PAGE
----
So Does God Exist?

In Stephen Hawking’s last book, which will be published posthumously, he answers questions that he was asked most frequently. Among these is “Do you think God exists?” Hawking’s answer was essentially no, it is impossible that there is a god. This opinion of a renowned scientist contradicts what people of different cultures have believed down through the centuries. Humans have an innate sense that there is some high Being who created the world and has power over it. Primitive people worshiped spirits in trees and rivers, and some of them made their own gods out of wood and metal. The Romans and Greeks believed in a whole community of gods created in our likeness with Zeus Jupiter at the head. The Native Americans spoke to the Great Spirit. The Hindus have hundreds of “deities,” but these are only manifestations of the one God Brahmin. We Catholics, along with our Jewish and Muslim sisters and brothers, believe in one God.

St. Thomas Aquinas offered five arguments for the existence of God. These appeal to our intelligence. For example, there must have been a first cause. Science offers us the Big Bang Theory to explain the origin of the universe. But someone must have been created that tiny point that exploded into the universe.

God is incomprehensible, and as Moses Maimonides observed, “The only we can say is “God is not (this).” Yet we give God names that reflect who God is for us. We call God holy, the almighty, and spirit. The Hebrews called him El Shaddai. Muslims have 99 names for God, most prominently, Merciful. God revealed his personal name when he came to Moses via a burning bush: I am who am.  The Hebrew word is YHWH, soft letters that are like a whisper. They mean “I will be who I will be,” sometimes translated, “I am there for you.”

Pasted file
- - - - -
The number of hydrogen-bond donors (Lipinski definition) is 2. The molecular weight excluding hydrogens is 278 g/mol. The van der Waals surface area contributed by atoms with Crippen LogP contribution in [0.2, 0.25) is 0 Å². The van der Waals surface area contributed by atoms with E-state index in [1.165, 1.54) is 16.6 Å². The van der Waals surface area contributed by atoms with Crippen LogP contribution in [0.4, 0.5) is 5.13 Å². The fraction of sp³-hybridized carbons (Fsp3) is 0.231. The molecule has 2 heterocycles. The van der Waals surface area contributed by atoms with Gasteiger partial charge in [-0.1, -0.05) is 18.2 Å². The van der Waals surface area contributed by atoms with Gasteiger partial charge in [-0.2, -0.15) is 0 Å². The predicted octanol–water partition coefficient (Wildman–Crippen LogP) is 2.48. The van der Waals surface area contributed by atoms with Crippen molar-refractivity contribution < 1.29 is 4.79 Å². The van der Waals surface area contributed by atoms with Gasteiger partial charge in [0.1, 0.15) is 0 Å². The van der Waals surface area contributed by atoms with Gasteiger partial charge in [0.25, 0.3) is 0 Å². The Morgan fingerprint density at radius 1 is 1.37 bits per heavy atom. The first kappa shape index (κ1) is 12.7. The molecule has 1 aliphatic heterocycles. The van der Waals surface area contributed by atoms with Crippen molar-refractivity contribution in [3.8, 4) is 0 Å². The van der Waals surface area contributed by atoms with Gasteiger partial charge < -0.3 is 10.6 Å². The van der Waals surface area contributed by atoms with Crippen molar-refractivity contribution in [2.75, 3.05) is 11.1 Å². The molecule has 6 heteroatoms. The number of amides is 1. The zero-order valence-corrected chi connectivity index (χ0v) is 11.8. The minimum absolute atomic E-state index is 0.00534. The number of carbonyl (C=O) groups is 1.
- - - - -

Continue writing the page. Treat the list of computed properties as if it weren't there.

It’s said that a little boy was asked, “Why do you believe in God?” He replied, “I guess that’s something that just runs in our family.” Most of us “inherited” our faith from our parents, but in time it deepened in our hearts because of our own experiences with God. At times things incredibly good things happen that are unexpected—an answer to prayer in a remarkable way, a chance meeting with someone, a passage in a book that touches us. These have been called lovebursts from God, or times God has winked at us. They are our personal “revelations.”

Photo by Sr. Mary Seton Schlather, SND

Of course, God had the courtesy to make Himself known in person by becoming one of us on planet Earth. Jesus told us to call God Father and Friend. Pondering Jesus and his loving actions, we come to realize that the best name for God is Love.

Why do you believe in God?


  1. Mary Collins-Smith on October 31, 2018 at 5:19 pm

    Where do I begin…

    I believe in God because I know that he is real. He is reflected
    in everthing, all of creation, the skies, trees, birds, and most
    of all he is reflected in me and all my actions, words, and deeds.

    I encounter “HIM” when I unatleast expect him like a surprise sunset, blue skies, a new born baby,
    and especially meeting him in the Eucharist.

  2. Kathleen Glavich, SND on November 5, 2018 at 9:43 am

    Mary, I especially like how you realize God is reflected in yourself.

  3. Ruth Ann Pilney on November 6, 2018 at 4:45 pm

    I think that I believe in God, because my elders passed their faith on to me. Also, I’ve never encountered a reason to disbelieve in God. I am a person who prays, and doing so cements my love, faith and hope in the good and Triune God.

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